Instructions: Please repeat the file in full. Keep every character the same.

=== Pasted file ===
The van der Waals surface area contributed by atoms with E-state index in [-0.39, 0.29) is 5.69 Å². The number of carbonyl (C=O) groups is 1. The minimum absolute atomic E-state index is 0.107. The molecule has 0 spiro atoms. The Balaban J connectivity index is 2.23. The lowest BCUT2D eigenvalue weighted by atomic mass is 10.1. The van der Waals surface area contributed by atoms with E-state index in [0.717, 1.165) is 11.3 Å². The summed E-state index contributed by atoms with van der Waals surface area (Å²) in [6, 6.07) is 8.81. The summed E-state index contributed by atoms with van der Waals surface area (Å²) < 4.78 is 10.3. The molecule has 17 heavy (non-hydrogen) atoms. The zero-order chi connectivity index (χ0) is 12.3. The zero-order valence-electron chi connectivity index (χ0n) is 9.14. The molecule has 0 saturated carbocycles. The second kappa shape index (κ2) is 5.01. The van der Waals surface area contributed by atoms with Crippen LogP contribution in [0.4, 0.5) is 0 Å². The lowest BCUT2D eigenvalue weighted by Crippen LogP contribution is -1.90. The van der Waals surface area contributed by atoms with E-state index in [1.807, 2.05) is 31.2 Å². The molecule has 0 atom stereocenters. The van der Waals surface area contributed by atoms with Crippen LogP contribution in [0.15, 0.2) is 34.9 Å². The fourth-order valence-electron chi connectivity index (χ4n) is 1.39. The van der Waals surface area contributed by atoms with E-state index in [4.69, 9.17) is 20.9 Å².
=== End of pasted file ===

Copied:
The van der Waals surface area contributed by atoms with E-state index in [-0.39, 0.29) is 5.69 Å². The number of carbonyl (C=O) groups is 1. The minimum absolute atomic E-state index is 0.107. The molecule has 0 spiro atoms. The Balaban J connectivity index is 2.23. The lowest BCUT2D eigenvalue weighted by atomic mass is 10.1. The van der Waals surface area contributed by atoms with E-state index in [0.717, 1.165) is 11.3 Å². The summed E-state index contributed by atoms with van der Waals surface area (Å²) in [6, 6.07) is 8.81. The summed E-state index contributed by atoms with van der Waals surface area (Å²) < 4.78 is 10.3. The molecule has 17 heavy (non-hydrogen) atoms. The zero-order chi connectivity index (χ0) is 12.3. The zero-order valence-electron chi connectivity index (χ0n) is 9.14. The molecule has 0 saturated carbocycles. The second kappa shape index (κ2) is 5.01. The van der Waals surface area contributed by atoms with Crippen LogP contribution in [0.4, 0.5) is 0 Å². The lowest BCUT2D eigenvalue weighted by Crippen LogP contribution is -1.90. The van der Waals surface area contributed by atoms with E-state index in [1.807, 2.05) is 31.2 Å². The molecule has 0 atom stereocenters. The van der Waals surface area contributed by atoms with Crippen LogP contribution in [0.15, 0.2) is 34.9 Å². The fourth-order valence-electron chi connectivity index (χ4n) is 1.39. The van der Waals surface area contributed by atoms with E-state index in [4.69, 9.17) is 20.9 Å².